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KĀKOU – Hawai‘i’s Town Hall



KĀKOU – Hawai‘i’s Town Hall

“KĀKOU” means “all of us.” But it doesn’t mean we all agree.

 

When we can speak to each other honestly and listen earnestly… When we recognize that we are all in this together… When we are engaged in working toward a common goal, that is “kākou.”

 

PBS Hawai‘i hosts a periodic series of live town hall events called KĀKOU – Hawai‘i’s Town Hall. You can email us with your thoughts in advance or during the live conversation at kakou@pbshawaii.org, or post on Twitter using the #pbskakou hashtag. The town hall will also be live streamed on pbshawaii.org and on Facebook Live, where you can also join the conversation.

 

 

Join The Conversation Online!
#PBSKakou

KĀKOU: HAWAI‘I'S TOWN HALL – Join the Conversation

 

Join the online conversation about KĀKOU by using the #PBSKakou hashtag on Twitter. See what your community has said so far!

 




KĀKOU – Hawai‘i’s Town Hall
The Future of Work

Program

 

Will you be employable? Will your children?

Conversations about the future and the kind of world our children and their children will inherit from us include familiar concerns and well-defined subjects: The National Debt. Environmental Destruction. Climate Change. Sustainability. But there’s another conversation that needs to happen. Although the workplace has changed throughout the decades, none of us can fully grasp the kind of transformational change that lies ahead. How we work. Where we work. And the skills we need for work will change work – as we know it today – forever.

 
Preview opening clip: Growth Tribe

 

The FUTURE OF WORK is the topic for the next live KĀKOU – Hawai‘i’s Town Hall – Thursday, October 25 from 8:00 – 10:00 pm. Representatives from government, labor and the education and business communities will be joined by workers, parents and students for a community conversation about what is referred to as the Fourth Industrial Revolution and the impact it is creating on local economies and employment landscapes – including Hawai‘i’s. Are we preparing our children for a future where disruptive technology will transform the workplace and much of the way we live?

 

What will life in Hawai‘i be like 10, 20 and 30 years from now when technology is firmly embedded and in most cases dominating the workplace? Could this be a positive opportunity to diversify Hawai‘i’s economy and job landscape? How do we prepare future generations for WORK 4.0?

 

 


<< Return to the KĀKOU home page.

 

 

NOVA
Volatile Earth: Volcano on Fire

 

In the Democratic Republic of the Congo, climb up the cone of Nyiragongo, one of the world’s least studied volcanoes. Join volcanologists as they descend into its crater, down toward its bubbling and seething lava lake, to try to discover when it will erupt next.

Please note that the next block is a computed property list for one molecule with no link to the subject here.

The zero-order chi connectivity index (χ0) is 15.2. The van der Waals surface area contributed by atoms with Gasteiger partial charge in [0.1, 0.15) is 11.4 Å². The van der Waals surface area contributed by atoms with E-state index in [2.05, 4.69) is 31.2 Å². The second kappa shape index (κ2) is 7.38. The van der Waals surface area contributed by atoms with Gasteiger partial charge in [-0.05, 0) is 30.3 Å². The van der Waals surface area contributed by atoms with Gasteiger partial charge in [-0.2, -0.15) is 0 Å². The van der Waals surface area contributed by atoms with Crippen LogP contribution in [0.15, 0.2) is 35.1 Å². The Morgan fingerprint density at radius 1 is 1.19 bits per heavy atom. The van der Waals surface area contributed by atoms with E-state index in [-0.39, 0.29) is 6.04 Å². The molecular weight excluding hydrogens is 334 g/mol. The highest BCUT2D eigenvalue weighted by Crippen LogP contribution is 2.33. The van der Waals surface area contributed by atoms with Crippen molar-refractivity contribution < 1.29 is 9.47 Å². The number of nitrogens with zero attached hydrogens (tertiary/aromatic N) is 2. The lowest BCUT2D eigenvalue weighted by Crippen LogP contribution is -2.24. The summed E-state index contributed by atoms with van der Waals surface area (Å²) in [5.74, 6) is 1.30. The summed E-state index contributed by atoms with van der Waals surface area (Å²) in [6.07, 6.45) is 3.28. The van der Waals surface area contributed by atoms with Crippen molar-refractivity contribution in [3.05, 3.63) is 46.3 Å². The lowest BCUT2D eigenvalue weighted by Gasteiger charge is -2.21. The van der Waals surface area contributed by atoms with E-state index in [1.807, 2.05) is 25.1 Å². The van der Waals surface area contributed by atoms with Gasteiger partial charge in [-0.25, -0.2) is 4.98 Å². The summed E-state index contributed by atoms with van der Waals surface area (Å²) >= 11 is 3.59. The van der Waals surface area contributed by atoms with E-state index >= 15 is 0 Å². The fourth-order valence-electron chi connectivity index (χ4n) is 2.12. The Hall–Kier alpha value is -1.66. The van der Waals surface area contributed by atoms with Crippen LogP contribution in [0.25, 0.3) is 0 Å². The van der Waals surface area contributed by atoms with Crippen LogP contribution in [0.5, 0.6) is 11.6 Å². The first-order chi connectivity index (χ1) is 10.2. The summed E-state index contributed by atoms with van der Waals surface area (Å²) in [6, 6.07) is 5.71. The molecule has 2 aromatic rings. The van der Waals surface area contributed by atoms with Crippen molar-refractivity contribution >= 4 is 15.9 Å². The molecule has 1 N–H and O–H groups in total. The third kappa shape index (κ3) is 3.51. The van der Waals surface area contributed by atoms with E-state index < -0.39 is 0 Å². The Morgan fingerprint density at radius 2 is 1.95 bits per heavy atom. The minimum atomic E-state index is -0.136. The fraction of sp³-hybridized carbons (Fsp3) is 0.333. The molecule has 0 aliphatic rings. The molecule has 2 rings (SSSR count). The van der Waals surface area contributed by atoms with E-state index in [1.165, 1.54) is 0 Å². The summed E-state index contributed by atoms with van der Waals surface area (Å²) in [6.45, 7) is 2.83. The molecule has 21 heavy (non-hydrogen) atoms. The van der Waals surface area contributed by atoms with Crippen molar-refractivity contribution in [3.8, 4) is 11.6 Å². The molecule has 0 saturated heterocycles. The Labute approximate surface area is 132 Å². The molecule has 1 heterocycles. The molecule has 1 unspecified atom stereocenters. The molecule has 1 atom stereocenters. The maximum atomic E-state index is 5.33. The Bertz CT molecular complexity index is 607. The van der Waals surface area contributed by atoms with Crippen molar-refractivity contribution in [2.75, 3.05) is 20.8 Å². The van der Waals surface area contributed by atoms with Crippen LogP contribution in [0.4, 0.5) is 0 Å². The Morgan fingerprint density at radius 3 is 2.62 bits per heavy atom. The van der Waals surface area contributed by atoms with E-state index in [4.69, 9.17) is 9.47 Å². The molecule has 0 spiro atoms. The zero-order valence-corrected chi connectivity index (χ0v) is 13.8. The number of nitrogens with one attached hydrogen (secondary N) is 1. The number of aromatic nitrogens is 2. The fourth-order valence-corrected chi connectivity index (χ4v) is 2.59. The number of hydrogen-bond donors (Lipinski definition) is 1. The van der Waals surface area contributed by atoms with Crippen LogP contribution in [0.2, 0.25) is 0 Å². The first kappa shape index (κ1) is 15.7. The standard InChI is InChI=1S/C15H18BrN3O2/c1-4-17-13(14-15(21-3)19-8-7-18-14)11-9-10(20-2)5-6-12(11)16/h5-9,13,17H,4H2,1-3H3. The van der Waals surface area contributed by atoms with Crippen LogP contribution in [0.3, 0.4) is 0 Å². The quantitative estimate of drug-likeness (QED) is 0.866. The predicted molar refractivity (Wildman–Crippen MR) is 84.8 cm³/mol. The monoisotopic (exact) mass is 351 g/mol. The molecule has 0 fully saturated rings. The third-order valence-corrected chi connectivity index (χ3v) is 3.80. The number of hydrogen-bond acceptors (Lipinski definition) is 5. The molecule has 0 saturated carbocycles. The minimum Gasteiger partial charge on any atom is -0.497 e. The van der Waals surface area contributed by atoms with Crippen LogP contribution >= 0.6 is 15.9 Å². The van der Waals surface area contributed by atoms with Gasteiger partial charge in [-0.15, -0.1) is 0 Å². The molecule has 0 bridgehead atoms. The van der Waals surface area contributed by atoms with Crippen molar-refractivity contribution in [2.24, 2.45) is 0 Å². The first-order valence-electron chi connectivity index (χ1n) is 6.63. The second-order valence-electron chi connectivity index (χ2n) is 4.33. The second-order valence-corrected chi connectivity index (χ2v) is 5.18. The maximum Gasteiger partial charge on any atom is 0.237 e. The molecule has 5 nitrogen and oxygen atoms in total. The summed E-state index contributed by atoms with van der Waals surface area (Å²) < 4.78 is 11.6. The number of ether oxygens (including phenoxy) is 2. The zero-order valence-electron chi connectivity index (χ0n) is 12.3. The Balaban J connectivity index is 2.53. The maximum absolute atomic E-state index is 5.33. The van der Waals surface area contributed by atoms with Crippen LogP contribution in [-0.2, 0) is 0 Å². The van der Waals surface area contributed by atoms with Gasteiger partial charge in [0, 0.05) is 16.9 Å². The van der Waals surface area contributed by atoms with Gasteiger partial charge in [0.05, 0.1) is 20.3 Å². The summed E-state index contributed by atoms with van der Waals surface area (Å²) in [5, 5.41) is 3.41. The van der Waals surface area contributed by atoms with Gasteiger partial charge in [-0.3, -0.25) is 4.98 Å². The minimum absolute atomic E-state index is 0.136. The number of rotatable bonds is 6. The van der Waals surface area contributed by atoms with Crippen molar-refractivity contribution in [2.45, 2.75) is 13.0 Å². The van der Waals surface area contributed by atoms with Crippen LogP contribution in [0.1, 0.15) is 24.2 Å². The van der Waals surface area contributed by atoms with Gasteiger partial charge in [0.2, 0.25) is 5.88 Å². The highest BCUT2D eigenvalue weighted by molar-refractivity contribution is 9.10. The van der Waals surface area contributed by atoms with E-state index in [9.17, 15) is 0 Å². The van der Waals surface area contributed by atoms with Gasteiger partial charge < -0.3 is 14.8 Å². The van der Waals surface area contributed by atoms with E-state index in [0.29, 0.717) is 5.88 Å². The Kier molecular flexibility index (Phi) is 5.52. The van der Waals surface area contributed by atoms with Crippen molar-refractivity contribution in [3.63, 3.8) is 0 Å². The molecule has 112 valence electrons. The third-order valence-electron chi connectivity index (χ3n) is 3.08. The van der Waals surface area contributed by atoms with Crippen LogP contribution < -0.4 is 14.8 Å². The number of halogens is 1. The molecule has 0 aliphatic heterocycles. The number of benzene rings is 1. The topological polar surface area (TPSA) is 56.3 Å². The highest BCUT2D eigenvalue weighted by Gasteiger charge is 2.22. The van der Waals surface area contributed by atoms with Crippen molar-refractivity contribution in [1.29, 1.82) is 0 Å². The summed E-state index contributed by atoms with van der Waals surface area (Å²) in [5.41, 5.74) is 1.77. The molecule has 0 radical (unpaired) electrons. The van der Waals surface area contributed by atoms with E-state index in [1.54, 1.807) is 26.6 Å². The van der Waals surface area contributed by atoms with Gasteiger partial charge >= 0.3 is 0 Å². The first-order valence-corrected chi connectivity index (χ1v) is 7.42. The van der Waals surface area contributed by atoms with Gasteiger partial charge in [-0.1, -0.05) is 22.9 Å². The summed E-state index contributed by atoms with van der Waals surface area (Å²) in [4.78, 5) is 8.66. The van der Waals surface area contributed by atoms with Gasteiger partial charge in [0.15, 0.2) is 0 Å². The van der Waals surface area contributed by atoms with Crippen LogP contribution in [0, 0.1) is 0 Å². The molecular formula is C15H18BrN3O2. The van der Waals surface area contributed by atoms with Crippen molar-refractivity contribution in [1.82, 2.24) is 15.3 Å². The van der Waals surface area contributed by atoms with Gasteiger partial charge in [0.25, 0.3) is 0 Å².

RICK STEVES’ EUROPE
The Story of Fascism in Europe

 

Rick Steves travels back a century to learn how fascism rose and then fell in Europe, taking millions of people with it. He traces fascism’s history from its roots in the turbulent aftermath of World War I, when masses of angry people rose up, to the rise of charismatic leaders who manipulated that anger, and the totalitarian societies they built. Along the way, Rick visits poignant sites throughout Europe relating to fascism, and talks with Europeans whose families lived through those times.

 

 

POV
93Queen

 

Set in the Hasidic enclave of Borough Park, Brooklyn, 93Queen follows a group of tenacious Hasidic women who are smashing the patriarchy in their community by creating the first all-female volunteer ambulance corps in New York City. With unprecedented—and insider—access, 93Queen offers up a unique portrayal of a group of religious women who are taking matters into their own hands to change their own community from within.

 

 

PACIFIC HEARTBEAT
Visions in the Dark: The Life of Pinky Thompson

 

This film is a Hawaiian story of pain, promise, challenge, triumph and leadership. Sustaining a serious eye wound in Normandy during WWII that left him in the dark for two years, Myron “Pinky” Thompson emerged with a clear vision of his purpose in life. Thompson would go on to be a social worker, mentor and revered leader in the Native Hawaiian community who left a legacy of positive social change, pride in Pacific heritage and a strong sense of native identity among Hawaiians that flourishes today.

 

 

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